For those woodworkers for whom a molded edge, a contoured decorative curve, is the difference between a proper job and an unfinished appearance, the shaper can be an invaluable tool. A shaper not only cuts ornamental edges on straight stock for drawer fronts, picture frames, and panels, but also edges curved stock.
Not everyone needs a shaper, since a variety of other tools can perform shaping tasks, including the router, a wide variety of hand planes, and molding heads mounted on table or radial-arm saws. However, the higher speed of the shaper produces smoother cuts than a molding head and the shaper takes less setup time than adapting other power tools.
The shaper consists of a worktable with a fence at the rear. Protruding vertically through the tabletop is the motor-driven shaft, or spindle, onto which blades are fastened. The workpiece is presented to the spinning blade, which cuts the stock to match the shape of the blade. Freehand work is done with the fence removed.
The shaper is, in a sense, an upside-down router that is permanently set into a frame. The shaper cutters produce results very similar to the router's. For certain kinds of work, however, the stationary nature of the shaper is preferred; for others, the portability of the router is a distinct advantage.
The spindle on most workshop shapers is a half inch in diameter. The spindle's height is adjustable, as is the fence. The cutter is slid over the threaded spindle and fastened with a washer and two nuts. Shaper cutters are not interchangeable with router bits, which are mounted on shafts and gripped by a collet chuck. Like the guide or pilot tip on router bits, a collar can be placed over the cutter on a shaper. This establishes a limit on the amount of stock removed.
There are two basic configurations for cutters. One is a solid piece of steel, usually with three cutting surfaces or wings that extend out from the center of the cutter. The other type is an assembled cutter, which consists of pairs of separate, straight cutters that are fastened to a head that, in turn, is bolted to the spindle. They are more difficult to adjust than the solid cutters.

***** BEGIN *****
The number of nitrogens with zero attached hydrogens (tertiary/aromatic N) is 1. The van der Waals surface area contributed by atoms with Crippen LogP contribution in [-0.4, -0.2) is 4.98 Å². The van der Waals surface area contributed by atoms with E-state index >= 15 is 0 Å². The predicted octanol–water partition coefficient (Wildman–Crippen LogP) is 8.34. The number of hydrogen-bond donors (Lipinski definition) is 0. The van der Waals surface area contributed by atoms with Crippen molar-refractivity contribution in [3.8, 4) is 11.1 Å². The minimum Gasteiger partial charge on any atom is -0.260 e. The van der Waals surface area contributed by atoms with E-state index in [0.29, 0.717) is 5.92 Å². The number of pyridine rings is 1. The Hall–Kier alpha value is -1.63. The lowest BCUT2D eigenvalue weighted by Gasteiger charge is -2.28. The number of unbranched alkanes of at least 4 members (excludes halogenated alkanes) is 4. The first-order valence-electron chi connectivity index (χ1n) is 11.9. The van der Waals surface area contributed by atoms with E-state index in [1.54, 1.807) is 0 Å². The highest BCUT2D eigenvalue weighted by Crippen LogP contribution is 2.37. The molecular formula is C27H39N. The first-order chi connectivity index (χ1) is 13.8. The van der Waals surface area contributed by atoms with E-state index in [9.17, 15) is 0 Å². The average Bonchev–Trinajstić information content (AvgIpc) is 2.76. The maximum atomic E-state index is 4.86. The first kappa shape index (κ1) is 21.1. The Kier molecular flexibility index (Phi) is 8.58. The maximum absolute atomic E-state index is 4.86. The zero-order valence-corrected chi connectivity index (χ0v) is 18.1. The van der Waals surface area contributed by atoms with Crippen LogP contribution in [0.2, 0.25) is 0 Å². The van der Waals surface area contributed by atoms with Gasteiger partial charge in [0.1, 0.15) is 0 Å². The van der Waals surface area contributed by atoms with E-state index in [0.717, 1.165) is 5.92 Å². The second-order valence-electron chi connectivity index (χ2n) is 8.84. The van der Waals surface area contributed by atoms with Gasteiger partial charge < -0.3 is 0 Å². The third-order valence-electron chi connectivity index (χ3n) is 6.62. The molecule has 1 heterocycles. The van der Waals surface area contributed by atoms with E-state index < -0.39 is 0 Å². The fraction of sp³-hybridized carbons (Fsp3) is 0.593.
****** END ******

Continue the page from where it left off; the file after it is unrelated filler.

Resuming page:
Shapers are sold with motors between a half and a full horsepower, or even more in some cases. You'll want a spindle speed in the range of about ten thousand revolutions per minute. A shaper that is reversible adds convenience: At the flick of switch, the rotation of the cutter can be reversed, allowing the workpiece to be fed from either side of the machine.
Using the Shaper. Because some or all of a shaper's cutters are exposed, this tool poses a great potential danger to fingers and hands carelessly placed too close to the speeding blades. Put the shaper to work with all due care, keeping whatever guards the machine has in place and using pushers and holddowns. Most shapers have a ring guard atop the spindle that suspends a guard in front of the spinning cutter.
In order to shape the side edge of a straight piece of stock, the workpiece is presented to the cutters with the rotation of the blade driving into the end grain of the workpiece, tending to push it into the fence. Typically, that means that the cutter will spin counterclockwise, when looked at from above, so the stock will come from the right. Straight workpieces are held flush to the fence, ensuring the stability of the piece and that the shape is cut straight.
Freestanding and benchtop shapers are sold. The benchtop models are considerably less expensive, they require a great deal less space, and they perform the same basic tasks. However, freestanding models have more power and larger tables that make it easier to keep the work stable.
When the shaper is not used with proper care, it can be a very dangerous tool. Respect the power of its rapidly revolv-ing cutter, taking especial care not only to keep your fingers and hands a safe distance from it, but also to present workpieces to it properly.
Setup. Make sure the knives and cutters are fastened cor-rectly. Before starting the mo-tor, position a piece of scrap adjacent to the cutters, check-ing to see that the shaper will cut the profile you want. If you are using a cutter with a guide collar on top, make sure that some stock (preferably a quar-ter inch or more) will remain at the level of the collar to guide the workpiece.
Shaping Stock. Present the work so that the rotation of the blade is spinning into the wood; if you were foolish enough to do the reverse, the shaper might well jerk the piece out of your hands, send it for a dangerous ride across the room, and, worse yet, pull your hands into the cutter in the process.
Stand out of the path of the piece; standing behind it puts you at risk in the event of kick-back.
Use pushers, holddowns, and the ring guard.
Instead of shaping small pieces of stock, shape a longer, more easily (and more safely) man-aged workpiece. Cut it to the length or shape you want after you have finished shaping its edge.
Don't try to shape badly warped or heavily knotted stock.
Don't get greedy and make ex-tremely deep cuts. Make two passes or more instead of one, removing a portion of the waste at a time. Don't attempt to remove more than a quarter of an inch at a pass.